Wyoming news briefs for May 27

Elk Mountain man arrested for sexual exploitation of children

SARATOGA – A 55-year-old Elk Mountain man was arrested on May 17 by the Hanna Marshal’s Office following an investigation that began in late February.

Charges filed against Lyle Gordon Richardson allege he committed the crimes of sexual exploitation of children. If convicted, Richardson could face up to 13 years in prison, a fine of $11,000 or both. 

According to the affidavit filed in the Circuit Court of Carbon County, the Hanna Marshal’s Office received a radio call from the Carbon County Sheriff’s Office Dispatch stating the uncle of the victim wanted to speak with a law enforcement officer. The uncle said his 15-year-old niece had allegedly received a text message from Richardson that appeared to request sexually explicit photos in exchange for payment.

The text exchange with the victim, included in the affidavit, began with discussion about work on Richardson’s ranch to pay rent for her horses. 

Richardson told the victim he had a friend who would trade out “sexy pics” when she was in need of cash and made the same offer to the victim.

On March 18, Richardson voluntarily spoke to Hanna Marshal officers. According to the affidavit, he stated that both the victim and her siblings had worked on his ranch for a few years. He added the victim was a “super good kid, super responsible and that’s where I probably got myself into trouble sending inappropriate text. Thinking and treating them like adults when they are not.”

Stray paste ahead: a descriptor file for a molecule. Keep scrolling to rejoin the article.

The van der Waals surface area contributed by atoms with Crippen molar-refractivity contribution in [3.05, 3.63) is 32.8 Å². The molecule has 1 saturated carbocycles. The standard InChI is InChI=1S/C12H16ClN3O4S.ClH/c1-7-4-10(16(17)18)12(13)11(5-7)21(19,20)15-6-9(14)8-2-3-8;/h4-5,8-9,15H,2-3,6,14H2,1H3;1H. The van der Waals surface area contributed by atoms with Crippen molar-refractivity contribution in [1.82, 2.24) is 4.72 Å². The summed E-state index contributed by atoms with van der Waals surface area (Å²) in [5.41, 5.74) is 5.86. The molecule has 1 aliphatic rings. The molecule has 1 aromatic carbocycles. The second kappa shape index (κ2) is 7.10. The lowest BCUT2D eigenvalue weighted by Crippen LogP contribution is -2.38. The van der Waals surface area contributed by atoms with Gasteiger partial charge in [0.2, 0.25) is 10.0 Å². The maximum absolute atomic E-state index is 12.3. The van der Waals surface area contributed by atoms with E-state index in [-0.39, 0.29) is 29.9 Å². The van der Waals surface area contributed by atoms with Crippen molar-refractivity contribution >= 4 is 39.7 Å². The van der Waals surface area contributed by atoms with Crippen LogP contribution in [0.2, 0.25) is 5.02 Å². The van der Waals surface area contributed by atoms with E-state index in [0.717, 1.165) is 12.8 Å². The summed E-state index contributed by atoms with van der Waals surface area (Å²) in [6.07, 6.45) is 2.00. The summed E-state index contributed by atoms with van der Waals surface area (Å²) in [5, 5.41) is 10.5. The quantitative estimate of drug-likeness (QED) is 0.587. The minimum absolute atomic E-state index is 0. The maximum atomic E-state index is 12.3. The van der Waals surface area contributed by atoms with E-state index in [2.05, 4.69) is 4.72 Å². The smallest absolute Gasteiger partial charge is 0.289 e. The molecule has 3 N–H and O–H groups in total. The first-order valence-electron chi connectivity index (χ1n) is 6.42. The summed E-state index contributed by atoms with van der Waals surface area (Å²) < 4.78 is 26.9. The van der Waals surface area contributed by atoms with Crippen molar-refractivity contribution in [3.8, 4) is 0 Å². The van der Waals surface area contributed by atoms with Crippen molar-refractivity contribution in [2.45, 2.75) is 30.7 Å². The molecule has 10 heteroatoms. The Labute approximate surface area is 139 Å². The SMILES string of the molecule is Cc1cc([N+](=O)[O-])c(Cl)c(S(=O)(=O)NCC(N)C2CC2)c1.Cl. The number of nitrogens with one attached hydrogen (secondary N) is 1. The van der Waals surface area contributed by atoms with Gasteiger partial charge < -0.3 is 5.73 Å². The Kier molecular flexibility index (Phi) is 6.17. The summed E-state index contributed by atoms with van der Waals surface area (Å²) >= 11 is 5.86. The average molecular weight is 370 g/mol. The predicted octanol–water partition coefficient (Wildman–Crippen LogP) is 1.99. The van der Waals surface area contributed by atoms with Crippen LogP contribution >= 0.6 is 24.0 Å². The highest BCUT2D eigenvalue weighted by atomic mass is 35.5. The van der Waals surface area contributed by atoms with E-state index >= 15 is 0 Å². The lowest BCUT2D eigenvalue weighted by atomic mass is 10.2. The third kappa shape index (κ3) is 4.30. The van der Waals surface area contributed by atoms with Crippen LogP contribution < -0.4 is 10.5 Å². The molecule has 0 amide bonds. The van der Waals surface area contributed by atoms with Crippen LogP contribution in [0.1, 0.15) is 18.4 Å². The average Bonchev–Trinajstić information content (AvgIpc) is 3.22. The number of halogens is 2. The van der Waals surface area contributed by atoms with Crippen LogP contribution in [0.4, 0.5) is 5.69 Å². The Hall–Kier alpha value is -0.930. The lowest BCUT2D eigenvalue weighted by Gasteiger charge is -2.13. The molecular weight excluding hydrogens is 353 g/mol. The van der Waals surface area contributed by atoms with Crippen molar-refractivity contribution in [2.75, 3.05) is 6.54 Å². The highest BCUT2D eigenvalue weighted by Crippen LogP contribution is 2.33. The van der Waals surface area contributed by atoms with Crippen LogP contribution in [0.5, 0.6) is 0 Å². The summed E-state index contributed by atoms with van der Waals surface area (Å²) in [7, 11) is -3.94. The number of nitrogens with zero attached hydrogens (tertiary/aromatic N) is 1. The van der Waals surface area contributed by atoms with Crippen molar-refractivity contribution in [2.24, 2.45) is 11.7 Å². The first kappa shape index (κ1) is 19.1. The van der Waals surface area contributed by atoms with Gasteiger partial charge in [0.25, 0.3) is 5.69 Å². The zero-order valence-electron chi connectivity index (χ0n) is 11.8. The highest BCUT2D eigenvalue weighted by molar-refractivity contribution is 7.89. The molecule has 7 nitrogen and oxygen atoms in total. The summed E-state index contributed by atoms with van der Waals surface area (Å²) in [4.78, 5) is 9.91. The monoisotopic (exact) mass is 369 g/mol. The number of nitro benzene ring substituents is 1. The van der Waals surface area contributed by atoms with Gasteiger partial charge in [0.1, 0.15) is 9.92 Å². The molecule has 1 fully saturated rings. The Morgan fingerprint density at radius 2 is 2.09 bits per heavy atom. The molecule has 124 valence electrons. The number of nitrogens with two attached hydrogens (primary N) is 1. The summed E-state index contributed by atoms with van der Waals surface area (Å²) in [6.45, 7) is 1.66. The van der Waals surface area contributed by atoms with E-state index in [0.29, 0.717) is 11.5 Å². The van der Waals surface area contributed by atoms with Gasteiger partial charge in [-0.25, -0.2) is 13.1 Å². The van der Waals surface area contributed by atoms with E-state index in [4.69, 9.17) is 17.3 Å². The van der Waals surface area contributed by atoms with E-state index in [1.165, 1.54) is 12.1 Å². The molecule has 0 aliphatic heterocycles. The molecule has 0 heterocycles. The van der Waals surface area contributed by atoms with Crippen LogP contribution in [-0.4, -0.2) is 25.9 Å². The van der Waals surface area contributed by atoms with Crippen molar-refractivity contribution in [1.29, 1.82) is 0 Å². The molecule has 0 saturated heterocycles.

Richardson stated that when the friend, a single mother, whom he paid in exchange for pictures was in need of extra money, he would often send anywhere from $150 to $200 in exchange for pictures.


Cody man avoids jail for bomb threat

CODY – A Cody man who pleaded guilty to calling in a fake bomb threat to Cody High School in 2016 has been sentenced to three years supervised probation.

Judge Bill Simpson delivered his decision for Trey Randolph, 25, on Monday in Park County District Court. During the more than two-hour hearing, three witnesses were called to argue on Randolph’s behalf, four support letters were submitted to the court, and an additional letter Randolph wrote expressing gratitude to the court, was also read out loud.